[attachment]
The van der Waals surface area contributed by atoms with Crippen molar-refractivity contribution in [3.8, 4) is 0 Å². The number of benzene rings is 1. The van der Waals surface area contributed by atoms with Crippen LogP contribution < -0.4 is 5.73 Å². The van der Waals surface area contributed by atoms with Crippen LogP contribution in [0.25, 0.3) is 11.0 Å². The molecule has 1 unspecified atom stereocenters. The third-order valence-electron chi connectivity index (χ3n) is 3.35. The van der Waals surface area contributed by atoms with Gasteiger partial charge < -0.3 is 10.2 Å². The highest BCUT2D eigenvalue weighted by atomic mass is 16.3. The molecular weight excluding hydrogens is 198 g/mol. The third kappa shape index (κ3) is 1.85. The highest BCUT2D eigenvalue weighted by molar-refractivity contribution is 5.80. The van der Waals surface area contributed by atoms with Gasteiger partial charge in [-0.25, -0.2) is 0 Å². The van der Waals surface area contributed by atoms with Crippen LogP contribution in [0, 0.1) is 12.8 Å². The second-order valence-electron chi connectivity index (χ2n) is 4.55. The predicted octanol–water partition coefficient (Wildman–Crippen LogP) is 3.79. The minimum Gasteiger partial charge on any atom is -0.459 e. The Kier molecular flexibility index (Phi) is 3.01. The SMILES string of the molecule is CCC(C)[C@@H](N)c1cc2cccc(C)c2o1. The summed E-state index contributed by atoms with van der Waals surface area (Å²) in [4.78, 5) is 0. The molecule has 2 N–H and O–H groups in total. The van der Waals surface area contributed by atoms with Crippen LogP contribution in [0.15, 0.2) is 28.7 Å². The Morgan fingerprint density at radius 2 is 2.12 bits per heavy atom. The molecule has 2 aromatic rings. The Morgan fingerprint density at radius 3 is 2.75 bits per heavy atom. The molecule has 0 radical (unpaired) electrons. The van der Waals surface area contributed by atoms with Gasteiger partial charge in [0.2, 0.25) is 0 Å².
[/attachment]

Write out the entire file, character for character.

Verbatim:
The van der Waals surface area contributed by atoms with Crippen molar-refractivity contribution in [3.8, 4) is 0 Å². The number of benzene rings is 1. The van der Waals surface area contributed by atoms with Crippen LogP contribution < -0.4 is 5.73 Å². The van der Waals surface area contributed by atoms with Crippen LogP contribution in [0.25, 0.3) is 11.0 Å². The molecule has 1 unspecified atom stereocenters. The third-order valence-electron chi connectivity index (χ3n) is 3.35. The van der Waals surface area contributed by atoms with Gasteiger partial charge < -0.3 is 10.2 Å². The highest BCUT2D eigenvalue weighted by atomic mass is 16.3. The molecular weight excluding hydrogens is 198 g/mol. The third kappa shape index (κ3) is 1.85. The highest BCUT2D eigenvalue weighted by molar-refractivity contribution is 5.80. The van der Waals surface area contributed by atoms with Gasteiger partial charge in [-0.25, -0.2) is 0 Å². The van der Waals surface area contributed by atoms with Crippen LogP contribution in [0, 0.1) is 12.8 Å². The second-order valence-electron chi connectivity index (χ2n) is 4.55. The predicted octanol–water partition coefficient (Wildman–Crippen LogP) is 3.79. The minimum Gasteiger partial charge on any atom is -0.459 e. The Kier molecular flexibility index (Phi) is 3.01. The SMILES string of the molecule is CCC(C)[C@@H](N)c1cc2cccc(C)c2o1. The summed E-state index contributed by atoms with van der Waals surface area (Å²) in [4.78, 5) is 0. The molecule has 2 N–H and O–H groups in total. The van der Waals surface area contributed by atoms with Crippen LogP contribution in [0.15, 0.2) is 28.7 Å². The Morgan fingerprint density at radius 2 is 2.12 bits per heavy atom. The molecule has 2 aromatic rings. The Morgan fingerprint density at radius 3 is 2.75 bits per heavy atom. The molecule has 0 radical (unpaired) electrons. The van der Waals surface area contributed by atoms with Gasteiger partial charge in [0.2, 0.25) is 0 Å².